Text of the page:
Free eBook Downloads at Airports Are Not, And Never Will Be, a Thing

Free eBook Downloads at Airports Are Not, And Never Will Be, a Thing Freebies The New Straits Times reports that passengers traveling through the Kuala Lumpur International Airport downloaded an astonishing number of free ebooks during last year's pilot:

From May last year to end of last year, the service has distributed more than 40,000 e-Books to passengers from all corners of the world, and continues to grow.

 

...

e-Sentral is the firm behind the e-Book facilities at KLIA and klia2. From data shared, passengers of various nationalities have been using the e-Book borrowing system, with Malaysians being the majority users. Novels, travel and political e-Books are the most popular genre picked by passengers.

...

The facility, which consists of 80 e-Books beacons with 50m radius strategically placed at locations marked with flags and instructions, is considered the first Internet of Things infrastructure of its kind in the world.

Free eBook Downloads at Airports Are Not, And Never Will Be, a Thing Freebies

Currently, travellers at KLIA have a choice of more than 400 e-Book titles. Once the e-Books are downloaded, the passenger can use the e-Books while they wait or are in transit. Each passenger is entitled to borrow up to two titles for a duration of two days.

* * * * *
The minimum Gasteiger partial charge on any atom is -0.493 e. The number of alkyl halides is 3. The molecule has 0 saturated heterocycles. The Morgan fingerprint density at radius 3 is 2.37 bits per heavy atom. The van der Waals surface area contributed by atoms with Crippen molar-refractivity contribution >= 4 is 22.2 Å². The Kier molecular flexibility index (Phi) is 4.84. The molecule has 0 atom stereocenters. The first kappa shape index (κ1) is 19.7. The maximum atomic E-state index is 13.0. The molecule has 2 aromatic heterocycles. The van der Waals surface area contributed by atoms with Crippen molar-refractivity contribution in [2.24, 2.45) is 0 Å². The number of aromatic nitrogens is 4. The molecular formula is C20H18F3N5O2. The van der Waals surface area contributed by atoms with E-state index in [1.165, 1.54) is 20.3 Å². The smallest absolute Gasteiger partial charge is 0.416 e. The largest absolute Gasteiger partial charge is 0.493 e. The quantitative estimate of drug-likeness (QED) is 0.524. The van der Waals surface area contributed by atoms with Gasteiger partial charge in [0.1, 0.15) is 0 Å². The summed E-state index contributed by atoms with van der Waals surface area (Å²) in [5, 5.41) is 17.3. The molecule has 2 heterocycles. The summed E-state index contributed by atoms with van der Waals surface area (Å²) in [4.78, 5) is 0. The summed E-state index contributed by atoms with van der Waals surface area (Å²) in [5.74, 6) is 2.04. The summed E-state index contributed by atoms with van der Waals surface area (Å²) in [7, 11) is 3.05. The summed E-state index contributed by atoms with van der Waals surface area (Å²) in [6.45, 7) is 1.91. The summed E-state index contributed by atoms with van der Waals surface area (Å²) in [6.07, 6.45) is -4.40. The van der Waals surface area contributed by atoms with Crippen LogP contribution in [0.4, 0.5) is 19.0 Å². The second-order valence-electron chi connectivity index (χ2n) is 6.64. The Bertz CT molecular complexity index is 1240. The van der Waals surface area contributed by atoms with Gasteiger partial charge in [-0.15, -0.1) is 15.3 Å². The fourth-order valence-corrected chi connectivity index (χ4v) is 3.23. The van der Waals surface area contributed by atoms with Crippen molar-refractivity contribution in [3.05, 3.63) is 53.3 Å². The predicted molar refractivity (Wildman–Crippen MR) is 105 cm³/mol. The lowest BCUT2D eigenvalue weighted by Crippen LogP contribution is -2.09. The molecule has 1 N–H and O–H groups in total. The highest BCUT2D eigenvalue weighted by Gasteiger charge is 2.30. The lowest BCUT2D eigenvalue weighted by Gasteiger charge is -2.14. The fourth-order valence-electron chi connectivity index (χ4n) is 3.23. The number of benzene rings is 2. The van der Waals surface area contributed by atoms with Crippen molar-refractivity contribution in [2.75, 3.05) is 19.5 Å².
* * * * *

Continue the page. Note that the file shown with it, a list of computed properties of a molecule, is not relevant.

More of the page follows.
I have previously reported on ebooks being given away in airports in Toronto, Broward County Florida, San Antonio, Tawan, and Seattle. Most of the projects are one-off experiments which end and are not repeated.

That is regrettable, but also understandable. Travelers usually have multiple ways to entertain themselves while at an airport, so why overload an already stressed Wifi network with another project - which hardly anyone is using?

The program boasted 40,000 downloads, but at the same time, the airport saw tens of millions of travelers during that period.

Why invest in the tech at all if so few use it?

image by Jorge Lascar

Nate Hoffelder

View posts by Nate Hoffelder
Nate Hoffelder is the founder and editor of The Digital Reader: He's here to chew bubble gum and fix broken websites, and he is all out of bubble gum. He has been blogging about indie authors since 2010 while learning new tech skills at the drop of a hat. He fixes author sites, and shares what he learns on The Digital Reader's blog. In his spare time, he fosters dogs for A Forever Home, a local rescue group.

1 Comment

  1. Fred28 February, 2017

    I was at KLIA2 last week and I had a few hours spare before my connecting flight. I walked around the building to see what was available to me. Never noticed any ‘beacons’ during my walks. I am not saying it is not happening, but it was not obvious to me. The airport did have excellent free wifi.

    It would have been interesting to see what ebooks were available. However, I did have my kindle with me and I was already reading a book on it anyway.

    I guess next time I go through KL, I will look out for this service. You never know what interesting reads you may stumble upon.

    Reply

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